Stephen King’s gloriously long career as a celebrated horror author has led to some of the genre’s best stories. As a result, many people during this Coronavirus pandemic have been pointing out similarities between real world events and those depicted in his fictional works. After all, it’s not hard to do, considering how varied his bibliography really is. There’s a little something for any given occasion. But for this particular occasion, Stephen King has opened up about which of his characters would be the worst to be stuck with in quarantine during the Coronavirus pandemic.
According to Stephen King, his pick for the worst character to be stuck with during quarantine is Annie Wilkes, the antagonist from his novel Misery. As King revealed while appearing on The Late Show with Stephen Colbert:
“It’s not even close,” King said. “I wouldn’t want to be quarantined with Annie Wilkes because she would think that I was a cockadoodie brat and then she would say, ‘Stephen, I have a wonderful idea for a book and I want you to write it our I’ll cut off your foot.’ So I wouldn’t want to be quarantined with her.”
Of course, Stephen King doesn’t think Jack Torrance from The Shining would be much fun to be around during quarantine either.
“I wouldn’t be okay to be quarantined with Jack Torrance either, because I’d be afraid that he’d start writing ‘all work and no play makes Jack a dull boy,’ I’d be worried about that. But I’d be quarantined with Holly Gibney from If It Bleeds, she’s got her OCD bells and whistles and ticks and tocks, but she’s pretty good.”
“I wrote a book called ‘The Stand’ in 1975-76, and I’m still apologizing for it, 40-50 years later,” King joked. “People will come along and say through their little masks, ‘I feel like I’m living in a Stephen King story,’ and my response is, ‘I’m sorry for that.’ But when I wrote that, back in the ’70s, I had this idea based on a chemical spill in Utah and I went to a doctor that I knew and I said, ‘Could you give me a scenario for a pandemic that wipes out 99% of the earth’s population?’ and his eyes lit up. I mean, they love that sort of apocalyptic ‘what if?’ scenario. And he said, ‘Well, the flu would be the best thing. It’s a virus, it’s not dead, it’s not alive, nobody really knows what it is. But the thing about the flu is that it’s the gift that keeps on giving because, every year, it comes back but it comes back in a different form so that you need a different shot for it.'”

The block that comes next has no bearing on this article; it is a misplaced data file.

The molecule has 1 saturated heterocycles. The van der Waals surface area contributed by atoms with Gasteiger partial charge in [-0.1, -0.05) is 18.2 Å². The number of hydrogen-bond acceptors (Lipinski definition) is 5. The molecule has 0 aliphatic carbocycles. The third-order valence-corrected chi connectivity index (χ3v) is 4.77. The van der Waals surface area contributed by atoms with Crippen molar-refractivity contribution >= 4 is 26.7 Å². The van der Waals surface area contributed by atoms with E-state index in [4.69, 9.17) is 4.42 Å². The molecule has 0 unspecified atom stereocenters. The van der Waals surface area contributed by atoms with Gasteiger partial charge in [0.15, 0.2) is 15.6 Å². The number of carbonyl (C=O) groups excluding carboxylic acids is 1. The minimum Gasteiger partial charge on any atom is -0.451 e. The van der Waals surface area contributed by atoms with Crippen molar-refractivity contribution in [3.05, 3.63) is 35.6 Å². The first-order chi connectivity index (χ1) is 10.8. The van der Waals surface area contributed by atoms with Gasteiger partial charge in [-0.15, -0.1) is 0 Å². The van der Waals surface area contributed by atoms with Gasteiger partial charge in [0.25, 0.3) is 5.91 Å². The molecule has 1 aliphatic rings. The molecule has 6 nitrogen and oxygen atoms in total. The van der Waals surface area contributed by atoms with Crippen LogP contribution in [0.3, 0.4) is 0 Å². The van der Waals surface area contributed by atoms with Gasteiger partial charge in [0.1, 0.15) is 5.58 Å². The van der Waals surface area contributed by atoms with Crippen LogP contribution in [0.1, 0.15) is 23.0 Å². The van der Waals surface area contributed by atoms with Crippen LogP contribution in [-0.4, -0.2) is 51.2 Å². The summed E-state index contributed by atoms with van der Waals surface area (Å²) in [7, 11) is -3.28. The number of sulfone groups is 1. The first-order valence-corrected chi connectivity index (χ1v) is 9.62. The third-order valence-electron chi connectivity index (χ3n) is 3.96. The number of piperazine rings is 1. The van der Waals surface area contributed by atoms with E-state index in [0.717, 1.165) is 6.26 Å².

This is where King gets a little dark, emphasizing his fear that the Coronavirus pandemic might even get a little closer to those apocalyptic events depicted in The Stand.
“And my fear, Stephen, about the coronavirus, is that we may get things back to normal and then the virus mutates and it comes back, which leaves two possibilities. One is that it comes back much weaker and it’s not much of a problem but the nightmare scenario, which, of course, is where my mind goes, I’m sorry, but it does, is that it comes back more lethal than ever.”
On the bright side, however, King also mentioned how diving into a good horror story might be the perfect form of release during this time.
“Well I think that people do gravitate towards horror stories when times are tough and times are scary and that’s certainly true now, because when you go to a horror story, like If It Bleeds or Gerald’s Game or any of the stuff I’ve written, all of which are available by mail order or curb service from your local book store, you read it and the situations are even more horrible than being under house arrest with no toilet paper and when you finish, you close the book and you had a place to put your fears for a little while,” King pointed out. “You’ve been able to say, ‘These problems are much worse than my problems,’ and then you close the book and then you can go to bed and sleep like a baby. At least, that’s the theory.”